CornerStone PT & Wellness Center - September 2019



77 Brant Avenue, Suite 101, Clark, NJ 07066 • • 732.499.4540


Cornerstone PT Patients

The weather’s going to get colder pretty soon, and as an avid jogger, you’d think I’d be sad. But, while I may not be looking forward to those brisker and brisker morning runs, one part of fall always keeps my spirits up: football season. We’re lucky to have so many sports fans here at the clinic, among both staff and patients. So, many of you probably know I’m a Giants fan — in fact, if you’re an Eagles or Jets fan, chances are we’ve done some good-natured verbal sparring over the years. But what you may not know about me is I became a football fan relatively late in life. I didn’t pay much attention to the NFL or football in general until after I got married. My wife would sometimes put the game on while we were at home, and we really got into it. Then we got an amazing opportunity. One of our patients was a season ticket holder, but they and their spouse were getting up in age — shivering in the cold at MetLife Stadium was losing its appeal. So, they offered to sell me their tickets, and I jumped at the chance. I’d never really gone to live games before this, but now my family makes it to almost every home game. Of course, we only have two seats. My son may be an even bigger fan than I am, so he usually gets one of the spots. No matter what seating combination we try, we always have a good time. At some games, I just sat out in the parking lot while the kids enjoyed the game, and I’m perfectly happy doing that. Tailgating with my family and seeing their excitement is more than enough for me. Plus, I can always watch the game right by the car. Part of why I was such a late bloomer to the football fandom has to do with the sport itself. Back when I was a kid, it was very much a game of inches, with running plays being far more common than they are now. Today,

VIP Referral Patient of the Month!

so many positions on the team have to be versatile — especially the quarterback. Gone are the days of pocket passers. In today’s NFL, you have to throw, run, and sometimes even block to be effective. The broad spectrum of athletes the sport now attracts, including college baseball pitchers and former basketball players, shows the unique demands of this sport. Of course, as a physical therapist, I cringe when I see injuries happen. Strides have been made to make the game safer, with better padding and smarter tackling rules, but, when you have such a contact-heavy sport, you can’t protect yourself from everything. While we may not treat NFL players at our clinic, we do see a fair amount of football-related injuries this time of year. As the leaves begin to change color, Pee Wee football stars and weekend warriors alike start streaming into our office. A little later in this issue of the newsletter, we go into more detail on how you can keep this from happening, but, as the parent of two young athletes, I have one bit of advice I’d like to share now. If you and your child love playing a sport, then you should think about year-round conditioning. Your body adapts to how you train it, and suddenly returning to a physically taxing activity — after months of not using the muscles it requires — is a recipe for getting hurt. This can be tough for kids, especially when they want to shift between different sports and activities in the year. If they really want to dedicate themselves to something like football and stand a chance at remaining on the field, they need to train well before tryouts start. Do that, and they’ll be more than ready to kick off the season. –David DeLaFuente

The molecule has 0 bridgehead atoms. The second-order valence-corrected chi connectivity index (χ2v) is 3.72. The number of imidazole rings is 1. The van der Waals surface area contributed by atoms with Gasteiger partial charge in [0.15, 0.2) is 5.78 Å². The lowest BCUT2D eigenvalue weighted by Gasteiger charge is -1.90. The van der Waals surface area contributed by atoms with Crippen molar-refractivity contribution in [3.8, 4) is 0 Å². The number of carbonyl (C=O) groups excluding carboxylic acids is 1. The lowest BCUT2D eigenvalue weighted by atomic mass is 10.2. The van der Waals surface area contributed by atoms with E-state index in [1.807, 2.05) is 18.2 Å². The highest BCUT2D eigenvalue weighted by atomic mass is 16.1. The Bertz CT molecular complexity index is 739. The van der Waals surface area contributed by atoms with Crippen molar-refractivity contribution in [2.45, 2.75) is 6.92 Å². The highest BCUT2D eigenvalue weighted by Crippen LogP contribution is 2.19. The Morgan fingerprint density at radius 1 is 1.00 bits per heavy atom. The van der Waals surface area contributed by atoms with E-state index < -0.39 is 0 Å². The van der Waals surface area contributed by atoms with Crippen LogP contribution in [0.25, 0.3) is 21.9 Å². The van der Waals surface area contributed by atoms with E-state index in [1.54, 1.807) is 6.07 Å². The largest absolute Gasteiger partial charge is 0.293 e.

The best compliment we can receive is to have one of our patients refer a friend or family member to our practice. If you refer someone and we are able to take them as a patient, both you and the person who was referred

will be entered to win a $25 gift card! It’s just our way of saying

Thank You!

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“The initial evaluation I received at Cornerstone was very valuable as were the constant reassessments of my progress throughout my time here. I had a very positive experience at Cornerstone compared to other physical therapy places I have gone to. I would not hesitate to recommend Cornerstone Physical Therapy to all my friends and family.”

Is Your Child Being Bullied? What You Can Do to Help

–Alex C.

A new school year is a prime opportunity for kids to make new friends among their classmates. Unfortunately, kids also form connections during the school year that aren’t always positive, and many children become the targets of school bullies. If you suspect your child is being bullied, there are a few things you can do to help. KNOW THE SIGNS Kids usually don’t open up about being bullied right away. However, there are some common signs that your child is being harassed. Here are a few of them:

• If they’re refusing to go to school or ride the bus, they may be dreading their bully.

• If they’re rushing to the bathroom after school, it may indicate that they’re being bullied in the bathroom, which is a common tactic bullies use to avoid teachers.

• If their grades suddenly change, it may be the result of constant harassment.

• Anxious or depressed moods can be the result of bullying as well.

If you spot one or more of these signs, it’s time to talk to your child about what’s happening to them at school. LISTEN When your child does open up, the best thing you can do is listen. It can be tempting to try to give them advice or question the way they handled the situation, but doing this can give your child the impression that it’s their own fault they are being bullied. Let them tell you the whole story, without judgment, and then help them come up with ideas on what to do next. FINDING THE RIGHT SOLUTION Once you’ve been informed that your child is being bullied, you should inform teachers as soon as possible. Apart from that, there are several ways you can help your child to deal with bullies, so talk to them about what approach they would be most comfortable with, such as de-escalation strategies or a buddy system with their friends. As with most conflicts, the sooner you handle the situation, the better.